My weekly column doesn’t usually appear on the business page, but given the times and the circumstances and the utter confusion of everything else in our lives, why not mix this up, too?
Most weeks, this commentary is directed at our readers and important topics that impact our daily lives. Today, I want to write directly to the businesses in our community – the ones being crippled by COVID-19, stay-at-home orders, and the general malaise gripping this city, this nation and this world. No matter if you own a small business, work for one, or just care about one, the success of the men and women who run small businesses in our community is reliant on having a free and vibrant economy, of which we have neither.
For those who don’t know, it’s not hyperbole to say that our national, state and local economies all depend on the ability of small businesses to sell goods and services. It’s just as important that small businesses get support from the people who live near those businesses.
Across the entire United States, 48 percent of all people work for a small business – categorized as any company that has fewer than 500 employees.
More impressive, and more pertinent to many of us, is that 18 percent of all employed people in the United States work for a business with fewer than 20 employees.
If those numbers don’t register, here’s all you need to know: Half of all employed people in this country work for a small business. It’s more than a touchy, feely, nice story to say that we should support small businesses; our entire economy depends on their success.
As we’re all stuck in our homes, teaching our children with no clue how to teach, ordering take-out as often as possible, and counting the slow seconds of our clocks, one of the great crises arising from this pandemic is the absolute destruction it has done to small businesses in our community.
Earlier this week, there were national headlines that nearly 25 percent of all small businesses will close, based solely on the coronavirus. But that doesn’t have to happen, and the federal government has put a plan in place to extend the life of every business in our community.
I have a hard time believing there is a small business out there that doesn’t know about the CARES Act, which was passed last week. But if by chance you do not know, here’s what the stimulus bill has done for small businesses.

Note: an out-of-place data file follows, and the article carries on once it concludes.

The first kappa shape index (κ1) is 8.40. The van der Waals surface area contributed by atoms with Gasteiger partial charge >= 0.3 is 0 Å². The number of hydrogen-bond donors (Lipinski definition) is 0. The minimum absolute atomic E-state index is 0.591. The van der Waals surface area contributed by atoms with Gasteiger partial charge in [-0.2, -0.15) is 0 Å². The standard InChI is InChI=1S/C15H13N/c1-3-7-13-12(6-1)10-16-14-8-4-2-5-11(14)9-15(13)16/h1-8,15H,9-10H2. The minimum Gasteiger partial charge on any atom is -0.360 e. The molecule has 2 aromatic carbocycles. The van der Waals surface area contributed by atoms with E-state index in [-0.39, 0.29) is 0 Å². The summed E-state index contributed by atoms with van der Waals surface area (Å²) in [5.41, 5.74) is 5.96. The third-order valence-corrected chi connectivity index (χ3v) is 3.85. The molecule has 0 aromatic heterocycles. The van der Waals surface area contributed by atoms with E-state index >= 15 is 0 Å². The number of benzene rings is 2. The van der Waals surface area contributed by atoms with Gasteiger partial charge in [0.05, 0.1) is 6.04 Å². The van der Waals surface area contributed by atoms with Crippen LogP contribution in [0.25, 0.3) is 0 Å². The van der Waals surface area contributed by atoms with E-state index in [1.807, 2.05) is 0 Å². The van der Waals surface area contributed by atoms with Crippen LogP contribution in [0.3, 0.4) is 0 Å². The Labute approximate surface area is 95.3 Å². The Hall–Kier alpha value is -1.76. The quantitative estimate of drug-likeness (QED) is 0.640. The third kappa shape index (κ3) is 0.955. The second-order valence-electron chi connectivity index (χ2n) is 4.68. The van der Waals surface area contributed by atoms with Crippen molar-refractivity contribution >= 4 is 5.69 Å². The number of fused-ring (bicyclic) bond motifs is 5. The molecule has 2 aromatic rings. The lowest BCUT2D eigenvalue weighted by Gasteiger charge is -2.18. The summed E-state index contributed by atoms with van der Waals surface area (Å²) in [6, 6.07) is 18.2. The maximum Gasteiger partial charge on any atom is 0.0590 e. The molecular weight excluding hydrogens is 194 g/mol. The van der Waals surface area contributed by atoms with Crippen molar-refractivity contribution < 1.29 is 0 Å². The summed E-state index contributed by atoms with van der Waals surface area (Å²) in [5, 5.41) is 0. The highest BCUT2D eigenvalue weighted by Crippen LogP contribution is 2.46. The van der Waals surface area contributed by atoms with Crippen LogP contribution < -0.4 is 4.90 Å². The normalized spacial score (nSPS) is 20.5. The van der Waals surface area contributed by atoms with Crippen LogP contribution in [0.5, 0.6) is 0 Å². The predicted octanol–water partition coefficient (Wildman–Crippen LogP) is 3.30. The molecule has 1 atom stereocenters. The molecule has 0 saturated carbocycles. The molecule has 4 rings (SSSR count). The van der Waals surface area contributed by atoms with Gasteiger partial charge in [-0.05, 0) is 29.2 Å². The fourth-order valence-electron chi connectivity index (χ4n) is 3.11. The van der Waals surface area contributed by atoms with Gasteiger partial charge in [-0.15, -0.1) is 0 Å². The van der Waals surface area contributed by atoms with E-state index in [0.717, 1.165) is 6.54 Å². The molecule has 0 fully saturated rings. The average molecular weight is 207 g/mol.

No matter if a business has been open for 10 years or 10 months, any small business can apply for a forgivable loan that equals 250 percent of one month’s average payroll.
If a SMB has a $10,000 per month payroll, that means they can get $25,000 from a local bank. And while this is described as a loan, the federal government (and your local bank) will not make you pay back the loan if you use the money to pay salaries, rent or utilities.
There are all kinds of questions being posed right now about how the loan works, and while there’s not enough room to explain the details – that’s what bankers are for – I do want to tell small businesses some of the highlights.
First, you’ll need to have good records of your payroll from 2019, or at least the first quarter of 2020, if you’re a new business. For some businesses, that may be difficult, but that doesn’t mean to give up on the loan (more on that later).
Second, you need to use your current bank to get these loans. Communicate with that bank today, if you haven’t already.
Third, you won’t have to personally guarantee the loan, it won’t be used against your credit, and it won’t hurt you down the line, unless you cash out the money and move to the beach.
As members of the U.S. Congress drafted and passed the CARES Act, they really had one purpose in mind: Keep small businesses alive right now and deal with the consequences later. In essence, this is not a stimulus bill, because people can’t go spend money in the economy, thus meaning they can’t stimulate the economy.